Equally disadvantaged are single parents with children at home, or those who flat-share. That said, a future office designed with this in mind can ensure that all of its employees—especially those who don't have favorable conditions working from home—will be equipped with the tools and spaces they need to do their best work. Offices are—and will continue to be—places for social gathering and in-person collaboration, as well as a supportive location to do focus work for those who cannot accomplish it elsewhere.
Years ago, my colleagues and I would describe the ideal office as one continuous experiment—a “petri dish” of ideas, collaboration, and ways of working that would evolve over time. Whilst it would be ill-advised to use such terminology these days, the concept remains relevant. I’ve spoken to many who are nostalgic for the office, especially the casual interactions. Social interaction not only contributes to culture, community, and all the warm, fuzzy feels that make us loyal to a company; it’s also necessary for professional and personal development. Junior hires are often pulled straight out of academia, with little to no experience working in a formal organization. Prioritizing workload, communicating within and between teams, navigating organizational structure, and learning client or project protocols are just a few of the first hard-earned lessons in any career—made tougher when you have little to no social or physical connection with your peers, your manager, or your team.
When Apple released this year’s This is Apple (At Work) ad, it hit home with many struggling with remote teamwork. And while the ad suggests that successful remote collaboration is still viable (with the right technology, naturally), it indirectly highlights a bigger challenge: nurturing and motivating individuals so that they can, in turn, collaborate effectively.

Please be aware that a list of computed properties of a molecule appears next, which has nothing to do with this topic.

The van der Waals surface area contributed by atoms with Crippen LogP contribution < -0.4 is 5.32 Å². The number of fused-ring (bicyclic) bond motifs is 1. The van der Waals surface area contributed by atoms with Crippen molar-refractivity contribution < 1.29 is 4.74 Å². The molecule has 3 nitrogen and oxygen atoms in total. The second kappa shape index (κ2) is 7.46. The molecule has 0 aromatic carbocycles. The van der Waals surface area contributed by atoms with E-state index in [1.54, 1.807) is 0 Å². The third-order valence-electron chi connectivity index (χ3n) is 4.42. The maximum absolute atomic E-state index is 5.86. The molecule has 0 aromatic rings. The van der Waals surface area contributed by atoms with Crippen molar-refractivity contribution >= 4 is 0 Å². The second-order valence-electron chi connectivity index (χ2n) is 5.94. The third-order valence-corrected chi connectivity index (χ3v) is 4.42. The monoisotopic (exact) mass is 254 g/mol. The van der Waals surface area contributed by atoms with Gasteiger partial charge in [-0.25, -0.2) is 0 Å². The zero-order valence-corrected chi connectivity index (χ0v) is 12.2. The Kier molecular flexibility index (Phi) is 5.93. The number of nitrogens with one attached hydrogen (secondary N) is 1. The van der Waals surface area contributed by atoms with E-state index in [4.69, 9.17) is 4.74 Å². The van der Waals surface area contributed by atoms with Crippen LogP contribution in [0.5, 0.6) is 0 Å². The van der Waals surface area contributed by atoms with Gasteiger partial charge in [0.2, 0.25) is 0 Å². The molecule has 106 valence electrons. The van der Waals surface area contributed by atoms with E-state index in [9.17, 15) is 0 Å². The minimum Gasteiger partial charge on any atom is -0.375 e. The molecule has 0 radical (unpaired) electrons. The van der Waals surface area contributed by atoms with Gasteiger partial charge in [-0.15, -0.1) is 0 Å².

future offices should be embraced as vehicles for individual growth and nurture. Learning doesn’t just happen in the four walls of a classroom, virtual or physical; often it happens when we aren’t actively pursuing it. Meetings, presentations, lunches, round robins, and, yes, a chat over drinks—it is through these means that we develop ourselves and our relationships, formally and informally. Engaging face-to-face is an integral part of learning what makes each of us tick, thereby making us better employees, colleagues, and humans.
Whilst the ability to work from home has given many of us a chance to improve our work-life balance, there have been downsides as well. Mental health has become a top priority for many companies as the stress of the pandemic, uncertainty over job security, and increased isolation have taken their toll. One study of remote workers found loneliness to be a top challenge, even before coronavirus struck. Email and videoconferencing enable us to stay continuously connected, but do not necessarily facilitate good communication. Signs of a personal struggle, for example, are less obvious through the frame of a Microsoft Teams window.
For many, the office is an escape—a refuge from a chaotic home, a way to connect with other people, or simply a familiar place for those who need routine. With the line between work and home blurred, many grapple to mentally “switch gears” between roles as manager and parent, or colleague and partner. We take off one hat only to stumble into another in the brief interludes between calls and deadlines. The emotional toll is real, but the true impact on our long-term well-being is not yet known; we are not yet a year into this new reality.
What we do know is the physical boundary of an office can provide space to transition as well as support the needs of a neurodivergent workforce. A future office landscape should be designed around the notion of inclusivity, which in turn will build a sense of security and belonging—for everyone.
I believe the office can and will emerge stronger post-pandemic, as long as we embrace what this past year has taught us and apply these principles to future designs. Nothing says these considerations have to add to the build-out cost, but the results could create destinations that draw people back, time and again. It’s hard to put a value to a space that enables diversity, enhances personal and professional growth, and builds healthy communities. We should not let the insights we’ve gained from almost a year of remote work go to waste. In many ways, adapting to life with coronavirus has made us all more human. Now let’s ensure we do everything we can to make work human too.